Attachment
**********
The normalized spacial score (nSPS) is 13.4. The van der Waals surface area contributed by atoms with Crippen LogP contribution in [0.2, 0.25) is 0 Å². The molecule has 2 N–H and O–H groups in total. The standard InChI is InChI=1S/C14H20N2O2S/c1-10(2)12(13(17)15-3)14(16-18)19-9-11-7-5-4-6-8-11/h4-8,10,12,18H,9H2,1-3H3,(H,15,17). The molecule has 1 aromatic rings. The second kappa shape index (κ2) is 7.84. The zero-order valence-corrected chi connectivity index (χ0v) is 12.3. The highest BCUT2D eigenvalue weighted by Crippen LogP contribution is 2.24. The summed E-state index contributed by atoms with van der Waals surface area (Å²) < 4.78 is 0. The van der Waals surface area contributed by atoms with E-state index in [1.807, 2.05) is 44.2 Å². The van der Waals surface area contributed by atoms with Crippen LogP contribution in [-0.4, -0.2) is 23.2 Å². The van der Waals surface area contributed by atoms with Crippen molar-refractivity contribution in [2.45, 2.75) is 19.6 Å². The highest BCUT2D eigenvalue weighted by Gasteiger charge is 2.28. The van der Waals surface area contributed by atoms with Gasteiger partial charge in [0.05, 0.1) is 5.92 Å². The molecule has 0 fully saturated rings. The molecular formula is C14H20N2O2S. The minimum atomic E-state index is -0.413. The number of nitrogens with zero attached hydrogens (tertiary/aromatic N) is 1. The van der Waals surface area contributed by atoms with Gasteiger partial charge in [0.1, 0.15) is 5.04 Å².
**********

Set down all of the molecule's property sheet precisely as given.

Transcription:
The normalized spacial score (nSPS) is 13.4. The van der Waals surface area contributed by atoms with Crippen LogP contribution in [0.2, 0.25) is 0 Å². The molecule has 2 N–H and O–H groups in total. The standard InChI is InChI=1S/C14H20N2O2S/c1-10(2)12(13(17)15-3)14(16-18)19-9-11-7-5-4-6-8-11/h4-8,10,12,18H,9H2,1-3H3,(H,15,17). The molecule has 1 aromatic rings. The second kappa shape index (κ2) is 7.84. The zero-order valence-corrected chi connectivity index (χ0v) is 12.3. The highest BCUT2D eigenvalue weighted by Crippen LogP contribution is 2.24. The summed E-state index contributed by atoms with van der Waals surface area (Å²) < 4.78 is 0. The van der Waals surface area contributed by atoms with E-state index in [1.807, 2.05) is 44.2 Å². The van der Waals surface area contributed by atoms with Crippen LogP contribution in [-0.4, -0.2) is 23.2 Å². The van der Waals surface area contributed by atoms with Crippen molar-refractivity contribution in [2.45, 2.75) is 19.6 Å². The highest BCUT2D eigenvalue weighted by Gasteiger charge is 2.28. The van der Waals surface area contributed by atoms with Gasteiger partial charge in [0.05, 0.1) is 5.92 Å². The molecule has 0 fully saturated rings. The molecular formula is C14H20N2O2S. The minimum atomic E-state index is -0.413. The number of nitrogens with zero attached hydrogens (tertiary/aromatic N) is 1. The van der Waals surface area contributed by atoms with Gasteiger partial charge in [0.1, 0.15) is 5.04 Å².